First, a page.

Clash Royale has just a few dozen cards at the moment, but most of them are easily recognizable as characters from Clash of Clans. If you drop down a giant, it will lumber toward the enemy’s fort at a slow pace. Once it gets there, it can do a lot of pounding. Your fort can fire back, but you have to drop some kind of defense, like a dragon, to counter the giant, which can squish archers and goblins quite easily. Each character has advantages and disadvantages when facing other units on the field of battle. It’s a “rock-paper-scissors” kind of battle where you have to decide within seconds what to do.
The battles can end within three minutes. If you run out of time, the side that has destroyed more forts wins. And if you take out the king’s fort, you win. If the game is tied, you go into a sudden death for one minute. I’ve managed to win or lose a number of battles with just a few seconds left, and that’s what makes Clash Royale so exciting.
After each battle, you get a reward of a chest. A small wooden chest usually yields poor loot. But silver or gold chests release better stuff. It takes 15 seconds to open a wood chest. But it takes three hours to open a silver one and eight hours for a gold chest. You get better loot, but if you want to speed up the opening time, you have to spend gems, and those gems can either be earned in combat or purchased with real money. Those gems are the reason that Clash Royale has already hit No. 4 on the top-grossing list on the U.S. app store.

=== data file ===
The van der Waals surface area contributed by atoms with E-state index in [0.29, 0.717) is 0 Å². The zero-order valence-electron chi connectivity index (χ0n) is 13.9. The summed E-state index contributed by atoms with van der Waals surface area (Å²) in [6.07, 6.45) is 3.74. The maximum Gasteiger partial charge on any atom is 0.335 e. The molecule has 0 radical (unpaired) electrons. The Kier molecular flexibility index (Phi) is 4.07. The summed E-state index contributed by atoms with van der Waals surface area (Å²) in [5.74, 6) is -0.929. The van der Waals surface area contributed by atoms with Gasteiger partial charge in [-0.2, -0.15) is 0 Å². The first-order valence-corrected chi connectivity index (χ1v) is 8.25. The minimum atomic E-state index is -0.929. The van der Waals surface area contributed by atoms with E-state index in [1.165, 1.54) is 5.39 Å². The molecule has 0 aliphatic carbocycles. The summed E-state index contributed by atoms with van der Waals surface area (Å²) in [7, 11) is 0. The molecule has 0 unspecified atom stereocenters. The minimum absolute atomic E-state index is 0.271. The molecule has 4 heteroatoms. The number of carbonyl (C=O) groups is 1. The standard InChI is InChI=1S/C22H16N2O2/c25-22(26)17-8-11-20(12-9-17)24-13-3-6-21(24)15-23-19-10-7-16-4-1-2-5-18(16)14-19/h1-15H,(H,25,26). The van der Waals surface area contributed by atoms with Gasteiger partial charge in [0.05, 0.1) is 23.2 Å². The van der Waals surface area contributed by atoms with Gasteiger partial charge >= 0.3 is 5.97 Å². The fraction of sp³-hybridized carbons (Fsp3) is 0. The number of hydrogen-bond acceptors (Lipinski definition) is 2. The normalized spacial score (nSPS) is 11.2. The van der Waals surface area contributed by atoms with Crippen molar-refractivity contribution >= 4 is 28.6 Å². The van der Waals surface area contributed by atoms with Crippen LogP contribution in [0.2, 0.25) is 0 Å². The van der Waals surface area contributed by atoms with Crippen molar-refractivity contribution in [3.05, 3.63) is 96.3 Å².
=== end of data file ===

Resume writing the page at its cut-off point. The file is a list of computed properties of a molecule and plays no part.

There’s strategy in figuring out which units you want to appear in your deck of eight cards. You can upgrade units with gems so they become more powerful. If you choose wisely, you’ll outgun the enemy when you toss your units onto the field. If you’re wondering what units to upgrade, you can just look at your enemy’s deck and find out what they’re playing. I liked the witch, which can attack or defend, as well as the dragon, an aerial unit that can attack or defend and is not vulnerable to ground units such as knights or goblins. And the giant is great when you need to pound something.
Will it get boring?
Clash Royale meets a lot of tests of being a pure mobile game. You can play it while waiting in a line for coffee. It is easy to learn, you play against real people, and you can learn it in just a couple of tutorial sessions. It’s easy to learn and hard to master.
But that simplicity may bore you after a while. To counter that, I expect that Supercell will have a lot of options to expand the game over time. It can add more cards, which makes the game more complicated. And it has clans, which let players band together in groups for some higher purpose. You can unlock new arenas like the Barbarian Bowl. I can foresee an endless progression over time.
Clash Royale is clearly addictive at the outset. It’s easy to learn. Now we’ll find out just how long it lasts.
Lots of games that have shot to the top of the app store and fallen almost as quickly. But Supercell has created a game that is already competitive and a lot of fun for both hardcore gamers and nongamers alike. In fact, the game meets the growing requirement for mobile gamers. I sense that players want real gameplay that matches the experience they can get on other serious gaming platforms. And mobile game platforms can finally support this real-time gameplay. You can expect Clash Royale to have a lot of influence on the market, and a lot of other new kinds of game experiences to be inspired by it.
You can also expect to see Supercell unleash its advertising budget, fueled by the success of its past games.